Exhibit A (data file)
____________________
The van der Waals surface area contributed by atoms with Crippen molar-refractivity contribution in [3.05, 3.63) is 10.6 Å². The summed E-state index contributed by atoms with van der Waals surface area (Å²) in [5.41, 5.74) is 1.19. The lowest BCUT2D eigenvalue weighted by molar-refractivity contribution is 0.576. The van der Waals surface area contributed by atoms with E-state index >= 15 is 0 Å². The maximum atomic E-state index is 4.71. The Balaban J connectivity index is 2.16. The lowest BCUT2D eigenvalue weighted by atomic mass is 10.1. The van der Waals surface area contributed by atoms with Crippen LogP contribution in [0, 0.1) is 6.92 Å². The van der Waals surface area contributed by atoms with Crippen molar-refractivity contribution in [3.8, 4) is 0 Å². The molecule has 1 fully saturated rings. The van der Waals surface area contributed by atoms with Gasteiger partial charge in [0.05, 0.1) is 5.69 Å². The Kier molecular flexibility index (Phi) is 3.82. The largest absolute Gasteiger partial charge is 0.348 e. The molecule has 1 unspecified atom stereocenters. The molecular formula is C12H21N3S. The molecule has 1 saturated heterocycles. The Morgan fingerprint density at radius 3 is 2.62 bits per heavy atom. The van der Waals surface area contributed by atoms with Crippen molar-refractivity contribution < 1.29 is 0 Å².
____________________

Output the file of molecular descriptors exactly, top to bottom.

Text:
The van der Waals surface area contributed by atoms with Crippen molar-refractivity contribution in [3.05, 3.63) is 10.6 Å². The summed E-state index contributed by atoms with van der Waals surface area (Å²) in [5.41, 5.74) is 1.19. The lowest BCUT2D eigenvalue weighted by molar-refractivity contribution is 0.576. The van der Waals surface area contributed by atoms with E-state index >= 15 is 0 Å². The maximum atomic E-state index is 4.71. The Balaban J connectivity index is 2.16. The lowest BCUT2D eigenvalue weighted by atomic mass is 10.1. The van der Waals surface area contributed by atoms with Crippen LogP contribution in [0, 0.1) is 6.92 Å². The van der Waals surface area contributed by atoms with Crippen molar-refractivity contribution in [3.8, 4) is 0 Å². The molecule has 1 fully saturated rings. The van der Waals surface area contributed by atoms with Gasteiger partial charge in [0.05, 0.1) is 5.69 Å². The Kier molecular flexibility index (Phi) is 3.82. The largest absolute Gasteiger partial charge is 0.348 e. The molecule has 1 unspecified atom stereocenters. The molecular formula is C12H21N3S. The molecule has 1 saturated heterocycles. The Morgan fingerprint density at radius 3 is 2.62 bits per heavy atom. The van der Waals surface area contributed by atoms with Crippen molar-refractivity contribution < 1.29 is 0 Å².